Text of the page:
Apple Card starts credit file reporting to Experian

Posted:
in General Discussion
Owners of Apple Card are reporting Apple is finally expanding the number of credit reference agencies it will report to, with claims the Apple-branded credit card is starting to appear on credit reports generated by Experian.

Apple Card in Wallet app on iPhone


So far, Apple has limited its reporting of consumer balances to one credit bureau, TransUnion, while no reporting was being made to either Experian or Equifax. While this has been the case for months, it now seems that the reporting is being made to more agencies.

An email from an AppleInsider reader who uses an Apple Card reveals they have spotted a change made to their Experian credit report, appearing when they checked their report on July 19. Searches on Reddit indicates it is affecting a number of users, with posts on the r/AppleCard subreddit indicating other users of the site as having seen the details in their report since July 18.

Discussion about the credit reporting practices of Apple Card intensified in October, when a report claimed Apple was rolling out reporting to other agencies. However, a source within Apple corporate not authorized to speak on behalf of the company advised to AppleInsider that the story was "not accurate," and that the reporting mechanism was effectively done. The source added that reporting was being done for some customers, but "everything will be reported" once it was fully deployed.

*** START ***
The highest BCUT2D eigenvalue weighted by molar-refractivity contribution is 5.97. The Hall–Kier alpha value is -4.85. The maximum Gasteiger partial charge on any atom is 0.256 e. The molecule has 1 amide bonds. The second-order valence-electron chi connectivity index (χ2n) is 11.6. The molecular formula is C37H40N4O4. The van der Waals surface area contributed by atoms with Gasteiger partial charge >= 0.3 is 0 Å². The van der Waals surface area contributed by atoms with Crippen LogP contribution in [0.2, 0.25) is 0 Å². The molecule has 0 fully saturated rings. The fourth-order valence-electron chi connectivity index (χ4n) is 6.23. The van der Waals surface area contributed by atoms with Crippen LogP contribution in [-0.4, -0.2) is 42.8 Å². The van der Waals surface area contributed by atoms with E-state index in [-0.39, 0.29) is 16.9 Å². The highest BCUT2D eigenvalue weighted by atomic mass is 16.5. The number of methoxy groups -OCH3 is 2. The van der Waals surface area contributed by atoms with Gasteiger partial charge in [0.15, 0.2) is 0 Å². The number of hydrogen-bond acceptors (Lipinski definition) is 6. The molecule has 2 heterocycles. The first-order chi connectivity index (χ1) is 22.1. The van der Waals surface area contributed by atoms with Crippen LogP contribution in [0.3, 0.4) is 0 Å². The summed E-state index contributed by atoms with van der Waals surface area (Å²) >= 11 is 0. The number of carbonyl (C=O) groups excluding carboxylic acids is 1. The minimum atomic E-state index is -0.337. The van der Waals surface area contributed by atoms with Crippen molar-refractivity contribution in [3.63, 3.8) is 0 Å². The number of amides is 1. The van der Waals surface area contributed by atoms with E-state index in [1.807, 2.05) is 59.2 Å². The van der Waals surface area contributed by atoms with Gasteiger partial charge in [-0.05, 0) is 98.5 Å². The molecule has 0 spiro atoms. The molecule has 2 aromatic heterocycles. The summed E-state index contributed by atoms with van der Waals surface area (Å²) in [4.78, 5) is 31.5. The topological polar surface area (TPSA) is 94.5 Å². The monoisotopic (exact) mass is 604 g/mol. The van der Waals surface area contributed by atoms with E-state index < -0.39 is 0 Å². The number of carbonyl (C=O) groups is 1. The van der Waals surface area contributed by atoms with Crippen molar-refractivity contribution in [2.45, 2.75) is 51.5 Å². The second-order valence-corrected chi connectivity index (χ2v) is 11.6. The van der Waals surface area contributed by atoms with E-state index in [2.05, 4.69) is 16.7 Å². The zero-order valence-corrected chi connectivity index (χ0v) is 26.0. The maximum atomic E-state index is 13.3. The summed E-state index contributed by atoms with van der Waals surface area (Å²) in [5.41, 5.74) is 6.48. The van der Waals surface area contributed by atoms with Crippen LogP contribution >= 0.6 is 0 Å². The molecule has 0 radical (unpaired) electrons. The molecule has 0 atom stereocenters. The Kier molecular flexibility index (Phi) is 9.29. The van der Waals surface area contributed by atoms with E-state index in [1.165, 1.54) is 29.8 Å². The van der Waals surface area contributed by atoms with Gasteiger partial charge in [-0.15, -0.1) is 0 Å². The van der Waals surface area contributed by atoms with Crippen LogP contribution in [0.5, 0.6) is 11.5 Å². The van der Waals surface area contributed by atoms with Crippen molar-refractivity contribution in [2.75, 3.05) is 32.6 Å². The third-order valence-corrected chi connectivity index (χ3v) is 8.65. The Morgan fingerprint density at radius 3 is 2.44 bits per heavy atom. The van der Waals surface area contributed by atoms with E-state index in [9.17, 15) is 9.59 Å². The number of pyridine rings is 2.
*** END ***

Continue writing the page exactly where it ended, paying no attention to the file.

While credit card companies do typically provide reports to credit reference organizations, there is no requirement to do so, except to provide data to a system that credit card companies rely on. In December, Apple Card partner Goldman Sachs confirmed it reports back to TransUnion, a credit bureau named within Apple's support documents relating to the card, but without seemingly referencing other major agencies.

The claims of Apple Card appearing on Experian reports suggests Apple is finally rolling out the facility to other bureaus, but it is unclear if the same reporting is being performed with Equifax at this time.

The reporting may make an impact on the customer's credit score, as it will effectively be an extra creditor added to a list the customer may already have. The customer's history with Apple Card, such as payments and how much is used as well as the age of the account, is likely to force Experian to make changes to the user's score, though depending on the circumstances, it may be either a positive or a negative effect.